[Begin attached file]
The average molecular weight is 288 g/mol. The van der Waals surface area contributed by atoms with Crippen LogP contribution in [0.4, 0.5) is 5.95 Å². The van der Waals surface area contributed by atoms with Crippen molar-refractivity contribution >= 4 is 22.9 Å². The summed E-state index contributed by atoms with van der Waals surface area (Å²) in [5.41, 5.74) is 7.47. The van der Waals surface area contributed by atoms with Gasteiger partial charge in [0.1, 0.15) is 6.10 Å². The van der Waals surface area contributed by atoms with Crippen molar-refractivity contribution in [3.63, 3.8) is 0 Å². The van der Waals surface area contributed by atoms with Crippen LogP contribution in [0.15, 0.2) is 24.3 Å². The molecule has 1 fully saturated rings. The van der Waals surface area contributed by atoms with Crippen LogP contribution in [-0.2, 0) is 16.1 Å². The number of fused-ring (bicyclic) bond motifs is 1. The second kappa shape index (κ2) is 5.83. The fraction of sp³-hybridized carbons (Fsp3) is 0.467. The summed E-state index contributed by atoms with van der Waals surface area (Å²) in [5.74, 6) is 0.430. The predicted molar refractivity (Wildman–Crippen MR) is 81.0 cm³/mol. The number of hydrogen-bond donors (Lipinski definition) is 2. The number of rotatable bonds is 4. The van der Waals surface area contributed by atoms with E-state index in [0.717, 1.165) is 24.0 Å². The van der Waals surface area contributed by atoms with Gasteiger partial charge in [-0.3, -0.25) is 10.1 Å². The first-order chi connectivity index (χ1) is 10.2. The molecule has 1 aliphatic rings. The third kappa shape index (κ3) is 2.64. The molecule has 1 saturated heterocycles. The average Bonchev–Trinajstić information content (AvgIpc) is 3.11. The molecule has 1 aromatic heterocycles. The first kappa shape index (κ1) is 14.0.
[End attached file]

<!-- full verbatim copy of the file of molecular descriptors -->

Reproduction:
The average molecular weight is 288 g/mol. The van der Waals surface area contributed by atoms with Crippen LogP contribution in [0.4, 0.5) is 5.95 Å². The van der Waals surface area contributed by atoms with Crippen molar-refractivity contribution >= 4 is 22.9 Å². The summed E-state index contributed by atoms with van der Waals surface area (Å²) in [5.41, 5.74) is 7.47. The van der Waals surface area contributed by atoms with Gasteiger partial charge in [0.1, 0.15) is 6.10 Å². The van der Waals surface area contributed by atoms with Crippen molar-refractivity contribution in [3.63, 3.8) is 0 Å². The van der Waals surface area contributed by atoms with Crippen LogP contribution in [0.15, 0.2) is 24.3 Å². The molecule has 1 fully saturated rings. The van der Waals surface area contributed by atoms with Crippen LogP contribution in [-0.2, 0) is 16.1 Å². The number of fused-ring (bicyclic) bond motifs is 1. The second kappa shape index (κ2) is 5.83. The fraction of sp³-hybridized carbons (Fsp3) is 0.467. The summed E-state index contributed by atoms with van der Waals surface area (Å²) in [5.74, 6) is 0.430. The predicted molar refractivity (Wildman–Crippen MR) is 81.0 cm³/mol. The number of hydrogen-bond donors (Lipinski definition) is 2. The number of rotatable bonds is 4. The van der Waals surface area contributed by atoms with E-state index in [0.717, 1.165) is 24.0 Å². The van der Waals surface area contributed by atoms with Gasteiger partial charge in [-0.3, -0.25) is 10.1 Å². The first-order chi connectivity index (χ1) is 10.2. The molecule has 1 aliphatic rings. The third kappa shape index (κ3) is 2.64. The molecule has 1 saturated heterocycles. The average Bonchev–Trinajstić information content (AvgIpc) is 3.11. The molecule has 1 aromatic heterocycles. The first kappa shape index (κ1) is 14.0.